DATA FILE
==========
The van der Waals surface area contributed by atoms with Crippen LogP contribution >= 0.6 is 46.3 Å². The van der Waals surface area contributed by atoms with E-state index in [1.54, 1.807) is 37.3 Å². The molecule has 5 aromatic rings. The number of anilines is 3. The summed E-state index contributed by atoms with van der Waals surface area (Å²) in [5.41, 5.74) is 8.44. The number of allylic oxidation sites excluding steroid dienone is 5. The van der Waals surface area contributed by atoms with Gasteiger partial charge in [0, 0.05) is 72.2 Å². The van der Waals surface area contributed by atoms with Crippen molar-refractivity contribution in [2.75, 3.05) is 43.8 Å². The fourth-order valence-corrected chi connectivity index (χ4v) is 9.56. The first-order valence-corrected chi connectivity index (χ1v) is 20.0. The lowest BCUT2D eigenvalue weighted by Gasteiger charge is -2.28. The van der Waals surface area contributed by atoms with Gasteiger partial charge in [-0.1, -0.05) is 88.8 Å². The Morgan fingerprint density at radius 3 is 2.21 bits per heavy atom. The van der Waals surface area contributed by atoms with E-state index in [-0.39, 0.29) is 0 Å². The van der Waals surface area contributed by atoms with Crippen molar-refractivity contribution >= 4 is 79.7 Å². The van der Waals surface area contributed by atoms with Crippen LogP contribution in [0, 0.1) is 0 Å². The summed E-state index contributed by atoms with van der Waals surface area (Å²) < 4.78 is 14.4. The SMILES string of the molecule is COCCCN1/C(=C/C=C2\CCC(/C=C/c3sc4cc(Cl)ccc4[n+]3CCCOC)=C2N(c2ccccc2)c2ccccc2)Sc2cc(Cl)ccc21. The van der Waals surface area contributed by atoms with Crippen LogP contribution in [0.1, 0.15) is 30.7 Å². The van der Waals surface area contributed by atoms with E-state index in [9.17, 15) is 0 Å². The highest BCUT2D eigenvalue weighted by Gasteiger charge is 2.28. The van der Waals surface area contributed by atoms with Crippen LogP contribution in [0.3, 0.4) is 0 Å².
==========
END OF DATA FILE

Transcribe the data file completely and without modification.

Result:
The van der Waals surface area contributed by atoms with Crippen LogP contribution >= 0.6 is 46.3 Å². The van der Waals surface area contributed by atoms with E-state index in [1.54, 1.807) is 37.3 Å². The molecule has 5 aromatic rings. The number of anilines is 3. The summed E-state index contributed by atoms with van der Waals surface area (Å²) in [5.41, 5.74) is 8.44. The number of allylic oxidation sites excluding steroid dienone is 5. The van der Waals surface area contributed by atoms with Gasteiger partial charge in [0, 0.05) is 72.2 Å². The van der Waals surface area contributed by atoms with Crippen molar-refractivity contribution in [2.75, 3.05) is 43.8 Å². The fourth-order valence-corrected chi connectivity index (χ4v) is 9.56. The first-order valence-corrected chi connectivity index (χ1v) is 20.0. The lowest BCUT2D eigenvalue weighted by Gasteiger charge is -2.28. The van der Waals surface area contributed by atoms with Gasteiger partial charge in [-0.1, -0.05) is 88.8 Å². The Morgan fingerprint density at radius 3 is 2.21 bits per heavy atom. The van der Waals surface area contributed by atoms with E-state index in [-0.39, 0.29) is 0 Å². The van der Waals surface area contributed by atoms with Crippen molar-refractivity contribution >= 4 is 79.7 Å². The van der Waals surface area contributed by atoms with Crippen LogP contribution in [0, 0.1) is 0 Å². The summed E-state index contributed by atoms with van der Waals surface area (Å²) < 4.78 is 14.4. The SMILES string of the molecule is COCCCN1/C(=C/C=C2\CCC(/C=C/c3sc4cc(Cl)ccc4[n+]3CCCOC)=C2N(c2ccccc2)c2ccccc2)Sc2cc(Cl)ccc21. The van der Waals surface area contributed by atoms with Crippen LogP contribution in [0.1, 0.15) is 30.7 Å². The van der Waals surface area contributed by atoms with E-state index in [9.17, 15) is 0 Å². The highest BCUT2D eigenvalue weighted by Gasteiger charge is 2.28. The van der Waals surface area contributed by atoms with Crippen LogP contribution in [0.3, 0.4) is 0 Å².